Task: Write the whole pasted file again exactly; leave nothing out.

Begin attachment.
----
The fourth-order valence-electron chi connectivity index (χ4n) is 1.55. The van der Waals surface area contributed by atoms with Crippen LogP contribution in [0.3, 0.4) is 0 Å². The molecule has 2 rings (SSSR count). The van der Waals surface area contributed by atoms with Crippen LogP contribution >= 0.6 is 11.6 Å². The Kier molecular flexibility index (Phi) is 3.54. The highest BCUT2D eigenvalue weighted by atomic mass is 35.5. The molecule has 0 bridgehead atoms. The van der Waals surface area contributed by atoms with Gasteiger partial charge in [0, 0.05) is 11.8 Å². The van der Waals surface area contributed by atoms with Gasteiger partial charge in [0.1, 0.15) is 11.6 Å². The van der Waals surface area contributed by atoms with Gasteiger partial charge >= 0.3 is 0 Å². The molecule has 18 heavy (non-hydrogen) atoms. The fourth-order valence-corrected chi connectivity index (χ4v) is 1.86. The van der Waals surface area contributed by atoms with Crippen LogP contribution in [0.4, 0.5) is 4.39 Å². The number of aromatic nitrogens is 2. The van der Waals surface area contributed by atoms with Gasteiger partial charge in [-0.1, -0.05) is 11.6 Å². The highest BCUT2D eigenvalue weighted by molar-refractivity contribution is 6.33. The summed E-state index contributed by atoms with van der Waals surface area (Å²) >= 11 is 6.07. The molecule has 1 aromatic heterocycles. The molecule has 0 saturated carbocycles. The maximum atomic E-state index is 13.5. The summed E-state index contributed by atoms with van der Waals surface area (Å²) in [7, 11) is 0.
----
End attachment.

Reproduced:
The fourth-order valence-electron chi connectivity index (χ4n) is 1.55. The van der Waals surface area contributed by atoms with Crippen LogP contribution in [0.3, 0.4) is 0 Å². The molecule has 2 rings (SSSR count). The van der Waals surface area contributed by atoms with Crippen LogP contribution >= 0.6 is 11.6 Å². The Kier molecular flexibility index (Phi) is 3.54. The highest BCUT2D eigenvalue weighted by atomic mass is 35.5. The molecule has 0 bridgehead atoms. The van der Waals surface area contributed by atoms with Gasteiger partial charge in [0, 0.05) is 11.8 Å². The van der Waals surface area contributed by atoms with Gasteiger partial charge in [0.1, 0.15) is 11.6 Å². The van der Waals surface area contributed by atoms with Gasteiger partial charge >= 0.3 is 0 Å². The molecule has 18 heavy (non-hydrogen) atoms. The fourth-order valence-corrected chi connectivity index (χ4v) is 1.86. The van der Waals surface area contributed by atoms with Crippen LogP contribution in [0.4, 0.5) is 4.39 Å². The number of aromatic nitrogens is 2. The van der Waals surface area contributed by atoms with Gasteiger partial charge in [-0.1, -0.05) is 11.6 Å². The highest BCUT2D eigenvalue weighted by molar-refractivity contribution is 6.33. The summed E-state index contributed by atoms with van der Waals surface area (Å²) >= 11 is 6.07. The molecule has 1 aromatic heterocycles. The molecule has 0 saturated carbocycles. The maximum atomic E-state index is 13.5. The summed E-state index contributed by atoms with van der Waals surface area (Å²) in [7, 11) is 0.